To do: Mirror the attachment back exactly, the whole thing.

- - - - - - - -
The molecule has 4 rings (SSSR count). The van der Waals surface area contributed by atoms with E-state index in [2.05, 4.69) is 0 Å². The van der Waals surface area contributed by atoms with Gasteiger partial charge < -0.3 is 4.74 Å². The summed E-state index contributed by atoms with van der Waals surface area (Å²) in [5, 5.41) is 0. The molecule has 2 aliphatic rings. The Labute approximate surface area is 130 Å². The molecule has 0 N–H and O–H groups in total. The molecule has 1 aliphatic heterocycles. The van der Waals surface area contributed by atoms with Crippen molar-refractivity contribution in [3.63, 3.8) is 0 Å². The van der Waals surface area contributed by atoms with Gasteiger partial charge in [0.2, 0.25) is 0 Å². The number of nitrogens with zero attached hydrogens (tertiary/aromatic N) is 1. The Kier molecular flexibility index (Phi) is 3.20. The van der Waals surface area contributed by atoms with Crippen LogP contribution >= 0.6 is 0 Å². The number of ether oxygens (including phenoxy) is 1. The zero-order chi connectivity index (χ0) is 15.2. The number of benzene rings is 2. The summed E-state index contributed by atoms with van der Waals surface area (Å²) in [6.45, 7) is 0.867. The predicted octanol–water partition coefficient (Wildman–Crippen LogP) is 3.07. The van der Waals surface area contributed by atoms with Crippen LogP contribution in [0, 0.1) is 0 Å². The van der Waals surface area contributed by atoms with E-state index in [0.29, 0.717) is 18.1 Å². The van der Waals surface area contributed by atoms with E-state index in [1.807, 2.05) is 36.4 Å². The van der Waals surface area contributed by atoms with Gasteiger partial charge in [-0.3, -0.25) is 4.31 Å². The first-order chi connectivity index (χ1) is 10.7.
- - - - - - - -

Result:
The molecule has 4 rings (SSSR count). The van der Waals surface area contributed by atoms with E-state index in [2.05, 4.69) is 0 Å². The van der Waals surface area contributed by atoms with Gasteiger partial charge < -0.3 is 4.74 Å². The summed E-state index contributed by atoms with van der Waals surface area (Å²) in [5, 5.41) is 0. The molecule has 2 aliphatic rings. The Labute approximate surface area is 130 Å². The molecule has 0 N–H and O–H groups in total. The molecule has 1 aliphatic heterocycles. The van der Waals surface area contributed by atoms with Crippen molar-refractivity contribution in [3.63, 3.8) is 0 Å². The van der Waals surface area contributed by atoms with Gasteiger partial charge in [0.2, 0.25) is 0 Å². The number of nitrogens with zero attached hydrogens (tertiary/aromatic N) is 1. The Kier molecular flexibility index (Phi) is 3.20. The van der Waals surface area contributed by atoms with Crippen LogP contribution >= 0.6 is 0 Å². The number of ether oxygens (including phenoxy) is 1. The zero-order chi connectivity index (χ0) is 15.2. The number of benzene rings is 2. The summed E-state index contributed by atoms with van der Waals surface area (Å²) in [6.45, 7) is 0.867. The predicted octanol–water partition coefficient (Wildman–Crippen LogP) is 3.07. The van der Waals surface area contributed by atoms with Crippen LogP contribution in [0, 0.1) is 0 Å². The van der Waals surface area contributed by atoms with E-state index in [0.29, 0.717) is 18.1 Å². The van der Waals surface area contributed by atoms with E-state index in [1.807, 2.05) is 36.4 Å². The van der Waals surface area contributed by atoms with Gasteiger partial charge in [-0.3, -0.25) is 4.31 Å². The first-order chi connectivity index (χ1) is 10.7.